Unfortunately, Patterson/Charbonnet’s story line was not quite as believable as their chosen setting. I had a hard time accepting the premise of a child’s imaginary friend returning to her adult life, and that skepticism made it tough for me to really connect with this story. I found the shifting viewpoints (first-person for the Jane chapters, and third-person for the Michael chapters) to be slightly irritating. Even so, the story was written with a nice blend of humor and touches of poignancy that tugged at the heart strings. It ended on a positive note, with a message of hope that left me feeling good, if somewhat skeptical.

 

— Honeybee  

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sarahsjourney1Sarah’s Journey

By Ginger Simpson

Historical Romance

Eternal Press, March 2009

Buy Link: http://www.amazon.com/Sarahs-Journey-Ginger-Simpson/dp/1926647084

 

 

With the death of her parents, Sarah is faced with the loss of her home unless she gives in to the banker’s demand of marriage to prevent repossession. Marrying a man she finds repulsive not being an option, Sarah joins a wagon train heading west to California. When Indians attack the train, Sarah and her friend Molly are the only survivors. Molly is wounded and although Sarah does all she can, Molly doesn’t make it. Alone and terrified, Sarah decides going back to one of the towns they’d traveled through is the wisest course and after gathering what few supplies the war party had overlooked, she heads out on foot.

 

When Sarah first meets Wolf, he’s injured and thinking he’s part of the war party who attacked the train, she leaves him to die and steals his horse. Unfortunately without a saddle, she can’t mount the horse and leads him until finding a rock to aid her. Not seeing the rattlesnake sunning itself on the rock, Sarah is bitten. Wolf regains consciousness and goes looking for his horse. He finds Sarah and nurses her back to health. After hearing her story, he agrees to take her back to Independence where he’s purchased land in hopes of starting a cattle ranch.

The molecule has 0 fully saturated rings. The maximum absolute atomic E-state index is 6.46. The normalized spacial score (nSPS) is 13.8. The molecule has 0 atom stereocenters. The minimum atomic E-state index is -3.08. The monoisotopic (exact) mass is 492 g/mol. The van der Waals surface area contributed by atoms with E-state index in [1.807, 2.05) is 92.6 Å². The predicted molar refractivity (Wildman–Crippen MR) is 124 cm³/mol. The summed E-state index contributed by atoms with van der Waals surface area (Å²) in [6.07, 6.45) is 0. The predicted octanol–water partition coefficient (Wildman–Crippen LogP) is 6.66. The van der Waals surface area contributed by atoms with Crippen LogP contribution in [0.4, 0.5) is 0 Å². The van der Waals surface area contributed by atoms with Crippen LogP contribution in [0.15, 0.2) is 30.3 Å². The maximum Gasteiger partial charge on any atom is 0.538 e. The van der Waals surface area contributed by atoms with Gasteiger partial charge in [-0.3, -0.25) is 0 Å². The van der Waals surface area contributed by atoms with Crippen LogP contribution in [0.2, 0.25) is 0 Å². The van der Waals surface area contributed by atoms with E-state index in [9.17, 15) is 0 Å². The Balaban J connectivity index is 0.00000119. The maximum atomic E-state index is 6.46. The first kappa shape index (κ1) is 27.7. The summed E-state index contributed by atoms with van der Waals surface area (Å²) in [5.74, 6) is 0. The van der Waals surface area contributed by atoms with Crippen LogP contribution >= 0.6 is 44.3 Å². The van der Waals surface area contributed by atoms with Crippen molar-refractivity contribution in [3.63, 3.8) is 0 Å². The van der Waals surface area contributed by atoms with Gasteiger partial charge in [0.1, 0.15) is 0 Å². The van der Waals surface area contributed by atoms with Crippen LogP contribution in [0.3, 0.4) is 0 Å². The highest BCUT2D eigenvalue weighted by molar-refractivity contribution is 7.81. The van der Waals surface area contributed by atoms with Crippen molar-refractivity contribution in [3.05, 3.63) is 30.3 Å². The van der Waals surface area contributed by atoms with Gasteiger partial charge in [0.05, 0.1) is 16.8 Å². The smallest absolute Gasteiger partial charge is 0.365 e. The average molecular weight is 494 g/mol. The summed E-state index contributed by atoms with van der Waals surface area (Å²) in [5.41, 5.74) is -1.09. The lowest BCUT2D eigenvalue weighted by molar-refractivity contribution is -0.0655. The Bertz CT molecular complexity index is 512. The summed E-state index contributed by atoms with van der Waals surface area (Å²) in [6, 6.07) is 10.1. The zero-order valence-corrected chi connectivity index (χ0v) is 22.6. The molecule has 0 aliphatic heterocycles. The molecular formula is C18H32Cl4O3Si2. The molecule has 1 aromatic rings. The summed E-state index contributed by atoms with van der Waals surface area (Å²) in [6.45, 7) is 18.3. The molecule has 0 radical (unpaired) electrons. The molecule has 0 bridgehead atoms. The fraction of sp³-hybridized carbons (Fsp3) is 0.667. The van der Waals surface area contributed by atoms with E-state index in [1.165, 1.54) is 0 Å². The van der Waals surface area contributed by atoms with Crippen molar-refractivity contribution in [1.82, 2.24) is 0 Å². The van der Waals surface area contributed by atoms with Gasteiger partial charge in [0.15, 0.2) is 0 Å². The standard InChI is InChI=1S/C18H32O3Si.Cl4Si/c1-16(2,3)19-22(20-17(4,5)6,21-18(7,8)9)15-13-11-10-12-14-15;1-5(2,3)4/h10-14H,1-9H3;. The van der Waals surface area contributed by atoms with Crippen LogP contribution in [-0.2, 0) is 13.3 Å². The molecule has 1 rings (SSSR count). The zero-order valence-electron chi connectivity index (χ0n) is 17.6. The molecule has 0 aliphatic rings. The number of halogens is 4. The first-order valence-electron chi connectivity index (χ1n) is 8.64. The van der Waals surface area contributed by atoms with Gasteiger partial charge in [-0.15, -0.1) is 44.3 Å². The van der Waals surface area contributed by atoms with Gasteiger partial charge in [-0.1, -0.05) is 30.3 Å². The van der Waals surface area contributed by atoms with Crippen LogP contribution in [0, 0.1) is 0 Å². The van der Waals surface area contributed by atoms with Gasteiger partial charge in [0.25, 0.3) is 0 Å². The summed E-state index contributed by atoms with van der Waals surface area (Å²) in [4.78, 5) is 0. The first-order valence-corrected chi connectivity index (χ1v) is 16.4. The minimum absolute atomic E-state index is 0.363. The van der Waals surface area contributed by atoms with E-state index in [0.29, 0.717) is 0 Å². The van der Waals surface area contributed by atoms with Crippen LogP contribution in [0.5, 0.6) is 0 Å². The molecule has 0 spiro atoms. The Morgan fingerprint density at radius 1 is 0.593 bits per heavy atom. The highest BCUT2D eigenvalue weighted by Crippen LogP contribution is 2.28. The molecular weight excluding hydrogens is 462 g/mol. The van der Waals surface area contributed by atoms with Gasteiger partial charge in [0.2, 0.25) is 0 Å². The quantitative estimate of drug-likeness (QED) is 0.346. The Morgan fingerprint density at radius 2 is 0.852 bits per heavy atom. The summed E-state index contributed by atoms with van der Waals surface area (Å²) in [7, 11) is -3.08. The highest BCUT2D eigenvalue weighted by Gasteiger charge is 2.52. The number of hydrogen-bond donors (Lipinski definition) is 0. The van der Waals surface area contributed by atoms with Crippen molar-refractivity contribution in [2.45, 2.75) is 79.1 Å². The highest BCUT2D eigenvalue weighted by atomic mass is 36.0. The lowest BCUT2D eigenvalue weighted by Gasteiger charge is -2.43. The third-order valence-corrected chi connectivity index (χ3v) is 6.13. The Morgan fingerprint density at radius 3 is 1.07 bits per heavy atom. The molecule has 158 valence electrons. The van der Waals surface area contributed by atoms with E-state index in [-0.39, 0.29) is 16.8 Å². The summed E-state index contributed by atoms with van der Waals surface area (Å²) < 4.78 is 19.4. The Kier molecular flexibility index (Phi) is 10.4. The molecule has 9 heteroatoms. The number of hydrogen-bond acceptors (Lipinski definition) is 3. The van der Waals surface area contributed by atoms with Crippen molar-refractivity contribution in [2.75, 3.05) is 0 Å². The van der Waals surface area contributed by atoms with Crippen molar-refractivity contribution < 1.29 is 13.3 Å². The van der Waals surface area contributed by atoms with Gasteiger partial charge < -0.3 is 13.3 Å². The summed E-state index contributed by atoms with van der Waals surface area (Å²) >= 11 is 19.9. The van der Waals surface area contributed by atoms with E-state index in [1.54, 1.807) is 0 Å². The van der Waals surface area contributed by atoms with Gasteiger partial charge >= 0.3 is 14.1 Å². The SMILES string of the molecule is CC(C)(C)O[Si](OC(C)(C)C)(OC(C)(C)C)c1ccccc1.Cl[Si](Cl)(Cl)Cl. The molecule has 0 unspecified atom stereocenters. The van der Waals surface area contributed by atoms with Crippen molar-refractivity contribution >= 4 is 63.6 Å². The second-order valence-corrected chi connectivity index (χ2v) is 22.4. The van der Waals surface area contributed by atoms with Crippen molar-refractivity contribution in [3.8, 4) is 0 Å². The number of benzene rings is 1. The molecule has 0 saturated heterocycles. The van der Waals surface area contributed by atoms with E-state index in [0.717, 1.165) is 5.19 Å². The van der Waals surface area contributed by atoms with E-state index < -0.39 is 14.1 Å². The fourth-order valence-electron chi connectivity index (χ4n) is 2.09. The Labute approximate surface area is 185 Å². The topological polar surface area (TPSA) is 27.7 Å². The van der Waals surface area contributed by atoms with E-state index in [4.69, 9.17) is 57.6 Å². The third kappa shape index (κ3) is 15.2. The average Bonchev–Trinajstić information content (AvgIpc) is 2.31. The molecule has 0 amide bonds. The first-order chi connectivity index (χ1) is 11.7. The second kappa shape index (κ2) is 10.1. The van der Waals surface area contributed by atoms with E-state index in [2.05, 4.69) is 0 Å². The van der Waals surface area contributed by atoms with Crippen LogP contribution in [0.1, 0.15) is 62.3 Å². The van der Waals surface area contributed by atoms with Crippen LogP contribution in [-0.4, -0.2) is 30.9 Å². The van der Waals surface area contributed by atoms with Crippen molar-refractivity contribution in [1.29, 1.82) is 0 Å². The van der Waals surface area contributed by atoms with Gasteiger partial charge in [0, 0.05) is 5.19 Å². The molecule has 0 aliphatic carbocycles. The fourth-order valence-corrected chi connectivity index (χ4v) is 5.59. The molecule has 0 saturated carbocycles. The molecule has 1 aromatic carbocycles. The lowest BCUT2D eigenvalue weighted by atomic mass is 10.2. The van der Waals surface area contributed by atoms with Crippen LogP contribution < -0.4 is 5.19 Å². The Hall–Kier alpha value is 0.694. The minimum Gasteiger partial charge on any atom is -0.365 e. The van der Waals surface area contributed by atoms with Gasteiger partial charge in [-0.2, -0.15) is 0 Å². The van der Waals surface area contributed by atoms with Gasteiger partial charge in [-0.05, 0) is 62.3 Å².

Sarah and Wolf are deeply attracted to one another, but being the son of a white man and an Indian woman, Wolf has faced prejudice and hatred his entire life. Regardless of his feelings for Sarah, he can’t see a future for them.

 

This story begins right after the wagon train is attacked, so it immediately grabbed my attention and I couldn’t turn the pages fast enough. There are some pretty graphic descriptions of the aftermath of the attack, so if you’re squeamish about such things, you may not like that part. The author does a wonderful job portraying the hardships of the time period, and both Wolf and Sarah are likable characters. Their romance is beautifully told and I was sympathetic to their plight. I wanted badly for things to work out for them. I did find some of the dialogue a tiny bit too modern at times, but Ms. Simpson is a great storyteller and I recommend this book to anyone who loves historical love stories. The ending was surprising and I’m not sure how I feel about it…I didn’t take anything from the review rating for this because other readers will have to decide for themselves.

 

Willow